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Welcome to the org.apache.forrest.plugin.input.projectInfo Plugin
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Plugin: projectInfo input
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Welcome to the org.apache.forrest.plugin.input.projectInfo Plugin

Apache Forrest - org.apache.forrest.plugin.input.projectInfo Plugin

This plugin generates project info from various configuration files.


By maintaining a file called status.xml you can manage a list changes to your code base. This list can then be generated as a changes page and/or an RSS feed of those changes. For example, here are the changes for this plugin, here is the same list of changes as an RSS feed.

It's possible to limit the displayed changes to a particular version number as well. For example, here are the changes for version 0.1 of this plugin (and as an RSS feed).

If you want to only retrieve the changes for the most recent version of the project then you can do that too. Here are the changes in the current development version of this plugin (and once more as an RSS feed).

SVN Changes

You can generate as well the changes with svn. For this you need to point forrest to the directory where the svn logs are. The defaut is set to {properties:content}svn-log/ and you can change it by setting projectInfo.svn.log.dir in your project locationmap.

We created a log file for demonstration with the following command:

cd forrest/trunk/plugins/org.apache.forrest.plugin.input.projectInfo
svn log --xml -v . > src/documentation/content/svn-log/log.svn.xml

This file reflect all changes that have been done to this plugin. You can see the result log.svn.html.

You see the only context we have definied is "code". This is controlled by a mapper file. The defaut is set to {properties:content}path-to-context.xml and you can change it by setting projectInfo.svn.mapper in your project locationmap.

  <path context="Code">/forrest</path>

If the log file is growing, one is looking into splitting the file. You can find out the revision number of the first and last commit of a month within the log by requesting log.svn-revision.xml.

We implemented as well a small svn cli output to generate log files per month log.svn-sh.xml. The defaut url is set to and you can change it by setting project.svn.url in your project locationmap.

To Do List

The status.xml file can also be used to manage a list of todo items for the community. For example, here is a psuedo todo list for this plugin (our real todo list is managed in an Issue Tracker, one day we hope to add support for that here too).

Release Notes

To produce release notes you must maintain a status.xml file for your project and request a page with an URL such as, this will be produce the release notes for 0.7-dev.

If the version number ends with -dev a warning will be included in the generated page, informing the reader that it is a development version and therefore the list of changes is incomplete.

For a status.xml action toi be included in the release notes it must have an attribute importance="high". When writing actions in status.xml you should write them with the following two questions in mind:

  • should it be importance="high"?
  • will the action read correctly in the release notes?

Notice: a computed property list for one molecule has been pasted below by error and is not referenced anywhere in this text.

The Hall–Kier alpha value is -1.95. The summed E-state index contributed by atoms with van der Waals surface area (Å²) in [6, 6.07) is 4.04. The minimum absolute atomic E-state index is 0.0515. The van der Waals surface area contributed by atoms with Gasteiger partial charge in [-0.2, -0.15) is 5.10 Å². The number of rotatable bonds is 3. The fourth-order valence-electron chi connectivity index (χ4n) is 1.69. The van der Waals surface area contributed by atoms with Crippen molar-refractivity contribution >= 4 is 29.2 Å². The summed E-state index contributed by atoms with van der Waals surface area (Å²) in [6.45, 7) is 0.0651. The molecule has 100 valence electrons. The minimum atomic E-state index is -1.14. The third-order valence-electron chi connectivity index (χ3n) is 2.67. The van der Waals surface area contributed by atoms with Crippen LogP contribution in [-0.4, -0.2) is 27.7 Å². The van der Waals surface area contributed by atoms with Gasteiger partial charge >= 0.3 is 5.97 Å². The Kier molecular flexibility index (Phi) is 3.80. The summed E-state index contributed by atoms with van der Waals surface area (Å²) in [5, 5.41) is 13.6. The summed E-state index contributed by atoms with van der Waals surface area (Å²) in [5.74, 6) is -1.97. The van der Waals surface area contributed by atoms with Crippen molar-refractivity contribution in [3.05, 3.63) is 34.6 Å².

The introductory text in the release notes comes from the (optional) element notes (a child of the release element).

The same options with respect to retrieveing specific versions of the release notes are available as with the changes feature (discuseed above).

Developers List

The status.xml file can also contain a list of committers and contributors which can, optionally, be displayed as part of the changes file.

At the time of writing this functionality is quite minimal, being just a list of authors at the end of the changes document. However, in future releases it is intended that a more configurable output will be available.

Contributor List

It may be that some items have been contributed by authors other than those listed in the developer list. These are accredited in a due-to attribute of the action element in status.xml. A list of this contributors is made available at the end of the release notes for each version.

Use Cases

Projects can manage a document describing various use cases for the application. These use cases can then be used to generate useful developer and user documentation, as well as helping to track the implementation status of features.

Some of the uses of this feature are:

  • during design - what needs to be done
  • during development - what needs to be done/has been done
  • during use - user documentation of common activities
  • during maintenance - how something was implemented

To see some examples take a look at:

Experimental Features

These features are operational, however, they are not fully developed and may change considerably before they become part of the official feature set. You can use them, but be prepared for changes, possibly without warning. If you do use these features we recomend that you join the developers mailing list.


This plugin uses an experimental properties system that allows plugins to expose configuration information to the project. It is likely that at least some of these configuration options will eventually move into Dispatcher based contracts. In the meantime, you can use this config system to control some aspects of the display information. See the file for a description of the config options available. To alter the configuration simply override these properties in your projects file.